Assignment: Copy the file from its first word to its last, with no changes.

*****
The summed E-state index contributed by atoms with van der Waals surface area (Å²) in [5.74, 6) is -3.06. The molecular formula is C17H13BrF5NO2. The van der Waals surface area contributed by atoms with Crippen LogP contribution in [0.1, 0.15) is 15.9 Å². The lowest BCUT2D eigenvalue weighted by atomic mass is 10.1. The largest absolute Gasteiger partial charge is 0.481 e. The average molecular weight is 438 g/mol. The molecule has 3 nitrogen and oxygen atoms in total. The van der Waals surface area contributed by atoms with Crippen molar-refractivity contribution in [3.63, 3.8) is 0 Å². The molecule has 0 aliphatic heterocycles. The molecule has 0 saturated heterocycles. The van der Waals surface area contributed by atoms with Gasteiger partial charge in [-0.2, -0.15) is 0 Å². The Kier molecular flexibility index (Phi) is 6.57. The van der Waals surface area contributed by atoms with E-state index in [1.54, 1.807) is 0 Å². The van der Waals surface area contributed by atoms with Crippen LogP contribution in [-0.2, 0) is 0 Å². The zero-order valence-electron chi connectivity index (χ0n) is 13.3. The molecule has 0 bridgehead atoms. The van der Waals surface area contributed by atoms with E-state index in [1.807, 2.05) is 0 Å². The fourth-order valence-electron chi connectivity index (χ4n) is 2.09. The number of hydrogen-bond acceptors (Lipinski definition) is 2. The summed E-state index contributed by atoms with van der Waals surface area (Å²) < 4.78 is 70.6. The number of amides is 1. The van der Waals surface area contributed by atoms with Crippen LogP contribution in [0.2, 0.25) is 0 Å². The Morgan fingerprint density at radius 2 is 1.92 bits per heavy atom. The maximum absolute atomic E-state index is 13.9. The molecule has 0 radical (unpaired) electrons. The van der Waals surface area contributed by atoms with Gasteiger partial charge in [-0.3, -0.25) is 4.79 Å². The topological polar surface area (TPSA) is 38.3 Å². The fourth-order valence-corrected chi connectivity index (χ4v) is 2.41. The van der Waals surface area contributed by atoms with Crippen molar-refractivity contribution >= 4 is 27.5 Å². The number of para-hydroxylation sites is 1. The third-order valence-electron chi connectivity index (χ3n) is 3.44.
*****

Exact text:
The summed E-state index contributed by atoms with van der Waals surface area (Å²) in [5.74, 6) is -3.06. The molecular formula is C17H13BrF5NO2. The van der Waals surface area contributed by atoms with Crippen LogP contribution in [0.1, 0.15) is 15.9 Å². The lowest BCUT2D eigenvalue weighted by atomic mass is 10.1. The largest absolute Gasteiger partial charge is 0.481 e. The average molecular weight is 438 g/mol. The molecule has 3 nitrogen and oxygen atoms in total. The van der Waals surface area contributed by atoms with Crippen molar-refractivity contribution in [3.63, 3.8) is 0 Å². The molecule has 0 aliphatic heterocycles. The molecule has 0 saturated heterocycles. The van der Waals surface area contributed by atoms with Gasteiger partial charge in [-0.2, -0.15) is 0 Å². The Kier molecular flexibility index (Phi) is 6.57. The van der Waals surface area contributed by atoms with E-state index in [1.54, 1.807) is 0 Å². The van der Waals surface area contributed by atoms with Crippen LogP contribution in [-0.2, 0) is 0 Å². The zero-order valence-electron chi connectivity index (χ0n) is 13.3. The molecule has 0 bridgehead atoms. The van der Waals surface area contributed by atoms with E-state index in [1.807, 2.05) is 0 Å². The fourth-order valence-electron chi connectivity index (χ4n) is 2.09. The number of hydrogen-bond acceptors (Lipinski definition) is 2. The summed E-state index contributed by atoms with van der Waals surface area (Å²) < 4.78 is 70.6. The number of amides is 1. The van der Waals surface area contributed by atoms with Crippen LogP contribution in [0.2, 0.25) is 0 Å². The Morgan fingerprint density at radius 2 is 1.92 bits per heavy atom. The maximum absolute atomic E-state index is 13.9. The molecule has 0 radical (unpaired) electrons. The van der Waals surface area contributed by atoms with Gasteiger partial charge in [-0.3, -0.25) is 4.79 Å². The topological polar surface area (TPSA) is 38.3 Å². The fourth-order valence-corrected chi connectivity index (χ4v) is 2.41. The van der Waals surface area contributed by atoms with Crippen molar-refractivity contribution >= 4 is 27.5 Å². The number of para-hydroxylation sites is 1. The third-order valence-electron chi connectivity index (χ3n) is 3.44.